In the welter of State of the Union news, this tidbit got to me: the administration is letting the Office of Gulf Coast Recovery quietly die. It should make Glenn Beck glad; that's one "czar" off the government payroll. And it's arguable that the job, whether in the hands of Texas banker Don Powell or New Orleanian Janet Woodka, was about as effective as a Democratic filibuster.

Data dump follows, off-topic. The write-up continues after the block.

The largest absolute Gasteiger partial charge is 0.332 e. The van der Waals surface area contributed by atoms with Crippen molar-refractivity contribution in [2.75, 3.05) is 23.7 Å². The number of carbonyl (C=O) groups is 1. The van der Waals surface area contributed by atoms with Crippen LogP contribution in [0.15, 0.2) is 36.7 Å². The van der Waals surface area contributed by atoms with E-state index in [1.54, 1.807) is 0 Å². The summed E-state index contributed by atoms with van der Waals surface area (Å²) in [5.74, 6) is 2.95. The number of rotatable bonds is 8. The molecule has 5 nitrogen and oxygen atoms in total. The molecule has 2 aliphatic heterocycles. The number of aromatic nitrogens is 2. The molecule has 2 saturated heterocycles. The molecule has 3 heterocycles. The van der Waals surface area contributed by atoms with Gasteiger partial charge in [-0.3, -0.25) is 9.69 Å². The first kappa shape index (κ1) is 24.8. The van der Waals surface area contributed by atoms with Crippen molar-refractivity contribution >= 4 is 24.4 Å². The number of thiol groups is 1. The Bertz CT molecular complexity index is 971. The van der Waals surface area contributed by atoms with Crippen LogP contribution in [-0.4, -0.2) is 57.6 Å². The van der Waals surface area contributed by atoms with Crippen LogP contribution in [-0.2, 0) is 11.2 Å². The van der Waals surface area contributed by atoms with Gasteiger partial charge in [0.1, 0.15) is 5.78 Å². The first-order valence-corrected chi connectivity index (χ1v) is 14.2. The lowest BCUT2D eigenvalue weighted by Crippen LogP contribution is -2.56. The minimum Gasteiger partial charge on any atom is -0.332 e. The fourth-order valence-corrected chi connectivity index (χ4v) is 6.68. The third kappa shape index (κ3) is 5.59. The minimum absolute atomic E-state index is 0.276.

But, like most presidential gestures involving post-flood New Orleans, if the creation or continuation of this office had mainly symbolic importance, at least it had that. In the absence of substantive support for, to take one example, increased and accelerated funding for programs to restore the coastal wetlands that not only provide 40% of the nation's domestic seafood but that also happen to buffer New Orleans from more severe hurricanes, the existence of this office was at least a signal that something effective might be done at the presidential level, at some time, in some way, maybe. The decision to let the office lapse is, like so many of the signals from President Obama, designed to say to New Orleans, in effect, "too bad you had your disaster before I got here. You're on your own."
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